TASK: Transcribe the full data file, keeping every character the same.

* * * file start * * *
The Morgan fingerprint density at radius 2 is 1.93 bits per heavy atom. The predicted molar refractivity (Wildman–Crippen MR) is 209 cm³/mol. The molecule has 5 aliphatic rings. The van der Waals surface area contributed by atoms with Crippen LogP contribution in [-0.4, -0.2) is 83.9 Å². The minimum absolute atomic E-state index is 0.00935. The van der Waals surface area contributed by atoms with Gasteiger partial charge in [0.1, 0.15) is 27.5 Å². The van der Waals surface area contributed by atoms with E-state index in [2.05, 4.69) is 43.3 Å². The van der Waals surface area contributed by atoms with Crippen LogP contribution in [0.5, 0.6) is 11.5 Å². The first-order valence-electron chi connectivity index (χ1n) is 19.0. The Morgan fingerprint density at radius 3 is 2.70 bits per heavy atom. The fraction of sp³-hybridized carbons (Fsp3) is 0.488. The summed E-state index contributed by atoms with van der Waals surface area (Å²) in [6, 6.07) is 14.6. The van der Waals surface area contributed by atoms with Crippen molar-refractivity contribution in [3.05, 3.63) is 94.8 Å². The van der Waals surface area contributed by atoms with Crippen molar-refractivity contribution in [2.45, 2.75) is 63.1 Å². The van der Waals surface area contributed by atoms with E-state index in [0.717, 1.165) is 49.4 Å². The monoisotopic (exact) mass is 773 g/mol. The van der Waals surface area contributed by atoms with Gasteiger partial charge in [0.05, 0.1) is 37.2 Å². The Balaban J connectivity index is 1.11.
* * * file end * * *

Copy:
The Morgan fingerprint density at radius 2 is 1.93 bits per heavy atom. The predicted molar refractivity (Wildman–Crippen MR) is 209 cm³/mol. The molecule has 5 aliphatic rings. The van der Waals surface area contributed by atoms with Crippen LogP contribution in [-0.4, -0.2) is 83.9 Å². The minimum absolute atomic E-state index is 0.00935. The van der Waals surface area contributed by atoms with Gasteiger partial charge in [0.1, 0.15) is 27.5 Å². The van der Waals surface area contributed by atoms with E-state index in [2.05, 4.69) is 43.3 Å². The van der Waals surface area contributed by atoms with Crippen LogP contribution in [0.5, 0.6) is 11.5 Å². The first-order valence-electron chi connectivity index (χ1n) is 19.0. The Morgan fingerprint density at radius 3 is 2.70 bits per heavy atom. The fraction of sp³-hybridized carbons (Fsp3) is 0.488. The summed E-state index contributed by atoms with van der Waals surface area (Å²) in [6, 6.07) is 14.6. The van der Waals surface area contributed by atoms with Crippen molar-refractivity contribution in [3.05, 3.63) is 94.8 Å². The van der Waals surface area contributed by atoms with Crippen molar-refractivity contribution in [2.45, 2.75) is 63.1 Å². The van der Waals surface area contributed by atoms with E-state index in [0.717, 1.165) is 49.4 Å². The monoisotopic (exact) mass is 773 g/mol. The van der Waals surface area contributed by atoms with Gasteiger partial charge in [0.05, 0.1) is 37.2 Å². The Balaban J connectivity index is 1.11.